Thursday, July 08, 2010

Perfect Citizen's "Traffic Cameras"?

WSJ reported:

The federal government is launching an expansive program dubbed "Perfect Citizen" to detect cyber assaults on private companies and government agencies running such critical infrastructure as the electricity grid and nuclear-power plants, according to people familiar with the program.

The world wide web could easily be part of America's critical infrastructure.

The surveillance by the National Security Agency, the government's chief eavesdropping agency, would rely on a set of sensors deployed in computer networks for critical infrastructure that would be triggered by unusual activity suggesting an impending cyber attack, though it wouldn't persistently monitor the whole system, these people said.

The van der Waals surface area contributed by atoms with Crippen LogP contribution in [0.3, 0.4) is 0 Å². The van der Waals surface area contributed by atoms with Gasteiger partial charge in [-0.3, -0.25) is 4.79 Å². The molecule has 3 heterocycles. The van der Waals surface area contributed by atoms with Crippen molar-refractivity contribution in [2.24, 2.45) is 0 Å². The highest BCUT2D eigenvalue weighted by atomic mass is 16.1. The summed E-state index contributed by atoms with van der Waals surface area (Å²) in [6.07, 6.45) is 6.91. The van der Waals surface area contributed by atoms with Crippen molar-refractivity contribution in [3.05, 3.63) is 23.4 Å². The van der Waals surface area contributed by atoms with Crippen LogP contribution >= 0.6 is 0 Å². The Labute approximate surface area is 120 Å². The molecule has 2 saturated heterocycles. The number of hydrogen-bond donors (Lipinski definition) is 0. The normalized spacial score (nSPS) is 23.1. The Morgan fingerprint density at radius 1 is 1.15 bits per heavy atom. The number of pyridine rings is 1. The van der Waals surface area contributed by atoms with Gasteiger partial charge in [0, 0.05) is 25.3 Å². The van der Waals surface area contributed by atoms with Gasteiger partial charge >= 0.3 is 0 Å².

Do any sensors act as trap doors, mentioned recently as part of cyber warfare? A Pentagon official says not to worry:

Any intrusion into privacy is no greater than what the public already endures from traffic cameras. It's a logical extension of the work federal agencies have done in the past to protect physical attacks on critical infrastructure that could sabotage the government or key parts of the country.
Some might wonder the government's interest in private computer networks:

The U.S. government has for more than a decade claimed a national-security interest in privately owned critical infrastructure that, if attacked, could cause significant damage to the government or the economy.
Raytheon is the contractor for Perfect Citizen. One internal e-mail actually stated, "Perfect Citizen is Big Brother." How long will that employee last?

Personal privacy was once critical for perfect citizens. It's absence is now expected.

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